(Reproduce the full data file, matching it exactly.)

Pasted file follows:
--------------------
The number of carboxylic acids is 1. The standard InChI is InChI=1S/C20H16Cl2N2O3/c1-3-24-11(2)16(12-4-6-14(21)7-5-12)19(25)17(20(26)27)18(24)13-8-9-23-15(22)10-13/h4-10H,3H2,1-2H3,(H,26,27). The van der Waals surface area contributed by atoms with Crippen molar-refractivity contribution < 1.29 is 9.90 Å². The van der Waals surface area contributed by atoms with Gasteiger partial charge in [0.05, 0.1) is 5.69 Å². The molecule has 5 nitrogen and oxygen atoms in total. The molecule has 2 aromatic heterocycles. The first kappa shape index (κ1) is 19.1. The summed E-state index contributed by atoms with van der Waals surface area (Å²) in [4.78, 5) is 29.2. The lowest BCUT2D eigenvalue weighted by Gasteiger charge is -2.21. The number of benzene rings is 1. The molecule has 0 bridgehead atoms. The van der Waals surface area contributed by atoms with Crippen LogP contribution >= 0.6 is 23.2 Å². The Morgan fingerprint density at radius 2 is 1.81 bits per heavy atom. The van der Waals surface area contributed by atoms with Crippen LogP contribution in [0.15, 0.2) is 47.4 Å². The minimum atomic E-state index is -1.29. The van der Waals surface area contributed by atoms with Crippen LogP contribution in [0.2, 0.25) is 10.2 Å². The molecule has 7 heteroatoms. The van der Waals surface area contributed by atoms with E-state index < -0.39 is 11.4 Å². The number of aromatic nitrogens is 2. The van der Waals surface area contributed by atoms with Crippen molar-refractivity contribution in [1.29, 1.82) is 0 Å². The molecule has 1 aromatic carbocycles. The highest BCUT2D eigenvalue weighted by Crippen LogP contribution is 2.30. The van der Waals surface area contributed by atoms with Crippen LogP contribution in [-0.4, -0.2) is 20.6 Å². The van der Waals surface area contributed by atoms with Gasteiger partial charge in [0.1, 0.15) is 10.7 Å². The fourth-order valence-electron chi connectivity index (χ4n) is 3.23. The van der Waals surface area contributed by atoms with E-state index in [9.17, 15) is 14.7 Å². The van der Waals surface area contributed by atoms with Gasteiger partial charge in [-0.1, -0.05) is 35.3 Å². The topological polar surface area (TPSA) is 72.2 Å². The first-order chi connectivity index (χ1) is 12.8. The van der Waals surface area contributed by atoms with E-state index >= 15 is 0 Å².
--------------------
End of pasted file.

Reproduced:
The number of carboxylic acids is 1. The standard InChI is InChI=1S/C20H16Cl2N2O3/c1-3-24-11(2)16(12-4-6-14(21)7-5-12)19(25)17(20(26)27)18(24)13-8-9-23-15(22)10-13/h4-10H,3H2,1-2H3,(H,26,27). The van der Waals surface area contributed by atoms with Crippen molar-refractivity contribution < 1.29 is 9.90 Å². The van der Waals surface area contributed by atoms with Gasteiger partial charge in [0.05, 0.1) is 5.69 Å². The molecule has 5 nitrogen and oxygen atoms in total. The molecule has 2 aromatic heterocycles. The first kappa shape index (κ1) is 19.1. The summed E-state index contributed by atoms with van der Waals surface area (Å²) in [4.78, 5) is 29.2. The lowest BCUT2D eigenvalue weighted by Gasteiger charge is -2.21. The number of benzene rings is 1. The molecule has 0 bridgehead atoms. The van der Waals surface area contributed by atoms with Crippen LogP contribution >= 0.6 is 23.2 Å². The Morgan fingerprint density at radius 2 is 1.81 bits per heavy atom. The van der Waals surface area contributed by atoms with Crippen LogP contribution in [0.15, 0.2) is 47.4 Å². The minimum atomic E-state index is -1.29. The van der Waals surface area contributed by atoms with Crippen LogP contribution in [0.2, 0.25) is 10.2 Å². The molecule has 7 heteroatoms. The van der Waals surface area contributed by atoms with E-state index < -0.39 is 11.4 Å². The number of aromatic nitrogens is 2. The van der Waals surface area contributed by atoms with Crippen molar-refractivity contribution in [1.29, 1.82) is 0 Å². The molecule has 1 aromatic carbocycles. The highest BCUT2D eigenvalue weighted by Crippen LogP contribution is 2.30. The van der Waals surface area contributed by atoms with Crippen LogP contribution in [-0.4, -0.2) is 20.6 Å². The van der Waals surface area contributed by atoms with Gasteiger partial charge in [0.1, 0.15) is 10.7 Å². The fourth-order valence-electron chi connectivity index (χ4n) is 3.23. The van der Waals surface area contributed by atoms with E-state index in [9.17, 15) is 14.7 Å². The van der Waals surface area contributed by atoms with Gasteiger partial charge in [-0.1, -0.05) is 35.3 Å². The topological polar surface area (TPSA) is 72.2 Å². The first-order chi connectivity index (χ1) is 12.8. The van der Waals surface area contributed by atoms with E-state index >= 15 is 0 Å².